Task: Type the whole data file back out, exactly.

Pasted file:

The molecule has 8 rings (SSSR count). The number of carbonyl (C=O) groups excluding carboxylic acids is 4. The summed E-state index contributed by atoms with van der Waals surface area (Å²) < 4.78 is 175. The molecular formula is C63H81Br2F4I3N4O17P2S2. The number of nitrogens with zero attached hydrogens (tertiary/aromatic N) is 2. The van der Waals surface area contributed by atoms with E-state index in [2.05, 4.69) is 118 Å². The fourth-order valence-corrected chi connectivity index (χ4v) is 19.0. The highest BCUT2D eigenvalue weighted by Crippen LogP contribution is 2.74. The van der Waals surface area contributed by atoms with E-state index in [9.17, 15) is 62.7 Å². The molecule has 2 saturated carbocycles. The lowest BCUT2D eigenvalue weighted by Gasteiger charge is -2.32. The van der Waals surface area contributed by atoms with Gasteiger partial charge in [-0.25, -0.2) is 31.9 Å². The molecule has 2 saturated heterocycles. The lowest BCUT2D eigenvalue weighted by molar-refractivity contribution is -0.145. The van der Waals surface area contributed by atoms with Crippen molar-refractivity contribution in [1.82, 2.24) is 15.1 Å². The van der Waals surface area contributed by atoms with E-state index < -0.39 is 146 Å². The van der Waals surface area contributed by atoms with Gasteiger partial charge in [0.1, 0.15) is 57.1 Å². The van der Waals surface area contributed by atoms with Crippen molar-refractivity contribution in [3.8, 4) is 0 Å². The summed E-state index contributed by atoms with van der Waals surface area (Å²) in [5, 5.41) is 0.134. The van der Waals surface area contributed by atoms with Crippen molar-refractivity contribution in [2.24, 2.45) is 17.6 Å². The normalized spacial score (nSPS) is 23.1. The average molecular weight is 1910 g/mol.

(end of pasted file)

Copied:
The molecule has 8 rings (SSSR count). The number of carbonyl (C=O) groups excluding carboxylic acids is 4. The summed E-state index contributed by atoms with van der Waals surface area (Å²) < 4.78 is 175. The molecular formula is C63H81Br2F4I3N4O17P2S2. The number of nitrogens with zero attached hydrogens (tertiary/aromatic N) is 2. The van der Waals surface area contributed by atoms with E-state index in [2.05, 4.69) is 118 Å². The fourth-order valence-corrected chi connectivity index (χ4v) is 19.0. The highest BCUT2D eigenvalue weighted by Crippen LogP contribution is 2.74. The van der Waals surface area contributed by atoms with E-state index in [9.17, 15) is 62.7 Å². The molecule has 2 saturated carbocycles. The lowest BCUT2D eigenvalue weighted by Gasteiger charge is -2.32. The van der Waals surface area contributed by atoms with Gasteiger partial charge in [-0.25, -0.2) is 31.9 Å². The molecule has 2 saturated heterocycles. The lowest BCUT2D eigenvalue weighted by molar-refractivity contribution is -0.145. The van der Waals surface area contributed by atoms with Crippen molar-refractivity contribution in [1.82, 2.24) is 15.1 Å². The van der Waals surface area contributed by atoms with E-state index < -0.39 is 146 Å². The van der Waals surface area contributed by atoms with Gasteiger partial charge in [0.1, 0.15) is 57.1 Å². The van der Waals surface area contributed by atoms with Crippen molar-refractivity contribution in [3.8, 4) is 0 Å². The summed E-state index contributed by atoms with van der Waals surface area (Å²) in [5, 5.41) is 0.134. The van der Waals surface area contributed by atoms with Crippen molar-refractivity contribution in [2.24, 2.45) is 17.6 Å². The normalized spacial score (nSPS) is 23.1. The average molecular weight is 1910 g/mol.